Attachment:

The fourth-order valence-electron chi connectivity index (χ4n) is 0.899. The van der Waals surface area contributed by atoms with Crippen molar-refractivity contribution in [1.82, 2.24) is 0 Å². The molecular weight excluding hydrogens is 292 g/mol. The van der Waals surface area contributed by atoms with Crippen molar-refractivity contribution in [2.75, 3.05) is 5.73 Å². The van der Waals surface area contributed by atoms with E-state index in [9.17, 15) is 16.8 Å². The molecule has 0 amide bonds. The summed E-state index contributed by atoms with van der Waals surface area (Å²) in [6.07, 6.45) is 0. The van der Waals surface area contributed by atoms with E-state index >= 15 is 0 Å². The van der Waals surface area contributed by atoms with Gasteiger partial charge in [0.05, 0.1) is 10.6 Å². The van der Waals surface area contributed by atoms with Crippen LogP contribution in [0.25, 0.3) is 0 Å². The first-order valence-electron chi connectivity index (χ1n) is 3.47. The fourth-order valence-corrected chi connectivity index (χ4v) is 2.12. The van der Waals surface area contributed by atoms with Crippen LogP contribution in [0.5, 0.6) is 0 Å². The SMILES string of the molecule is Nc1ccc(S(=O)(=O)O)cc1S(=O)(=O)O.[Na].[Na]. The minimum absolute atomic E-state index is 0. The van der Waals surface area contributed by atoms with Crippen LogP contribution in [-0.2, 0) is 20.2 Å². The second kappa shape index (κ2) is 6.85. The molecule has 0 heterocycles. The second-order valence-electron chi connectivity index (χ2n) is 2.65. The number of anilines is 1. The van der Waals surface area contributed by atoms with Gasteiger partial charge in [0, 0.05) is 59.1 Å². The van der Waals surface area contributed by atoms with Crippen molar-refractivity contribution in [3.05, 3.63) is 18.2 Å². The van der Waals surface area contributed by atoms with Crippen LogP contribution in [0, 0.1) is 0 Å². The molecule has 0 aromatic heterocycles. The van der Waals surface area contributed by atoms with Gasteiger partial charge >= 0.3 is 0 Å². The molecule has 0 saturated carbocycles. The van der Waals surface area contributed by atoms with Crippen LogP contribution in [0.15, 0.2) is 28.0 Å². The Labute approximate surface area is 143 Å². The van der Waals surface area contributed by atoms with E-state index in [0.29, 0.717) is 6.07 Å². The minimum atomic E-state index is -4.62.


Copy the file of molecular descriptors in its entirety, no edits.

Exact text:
The fourth-order valence-electron chi connectivity index (χ4n) is 0.899. The van der Waals surface area contributed by atoms with Crippen molar-refractivity contribution in [1.82, 2.24) is 0 Å². The molecular weight excluding hydrogens is 292 g/mol. The van der Waals surface area contributed by atoms with Crippen molar-refractivity contribution in [2.75, 3.05) is 5.73 Å². The van der Waals surface area contributed by atoms with E-state index in [9.17, 15) is 16.8 Å². The molecule has 0 amide bonds. The summed E-state index contributed by atoms with van der Waals surface area (Å²) in [6.07, 6.45) is 0. The van der Waals surface area contributed by atoms with E-state index >= 15 is 0 Å². The van der Waals surface area contributed by atoms with Gasteiger partial charge in [0.05, 0.1) is 10.6 Å². The van der Waals surface area contributed by atoms with Crippen LogP contribution in [0.25, 0.3) is 0 Å². The first-order valence-electron chi connectivity index (χ1n) is 3.47. The fourth-order valence-corrected chi connectivity index (χ4v) is 2.12. The van der Waals surface area contributed by atoms with Crippen LogP contribution in [0.5, 0.6) is 0 Å². The SMILES string of the molecule is Nc1ccc(S(=O)(=O)O)cc1S(=O)(=O)O.[Na].[Na]. The minimum absolute atomic E-state index is 0. The van der Waals surface area contributed by atoms with Crippen LogP contribution in [-0.2, 0) is 20.2 Å². The second kappa shape index (κ2) is 6.85. The molecule has 0 heterocycles. The second-order valence-electron chi connectivity index (χ2n) is 2.65. The number of anilines is 1. The van der Waals surface area contributed by atoms with Gasteiger partial charge in [0, 0.05) is 59.1 Å². The van der Waals surface area contributed by atoms with Crippen molar-refractivity contribution in [3.05, 3.63) is 18.2 Å². The van der Waals surface area contributed by atoms with Crippen LogP contribution in [0, 0.1) is 0 Å². The molecule has 0 aromatic heterocycles. The van der Waals surface area contributed by atoms with Gasteiger partial charge >= 0.3 is 0 Å². The molecule has 0 saturated carbocycles. The van der Waals surface area contributed by atoms with Crippen LogP contribution in [0.15, 0.2) is 28.0 Å². The Labute approximate surface area is 143 Å². The van der Waals surface area contributed by atoms with E-state index in [0.29, 0.717) is 6.07 Å². The minimum atomic E-state index is -4.62.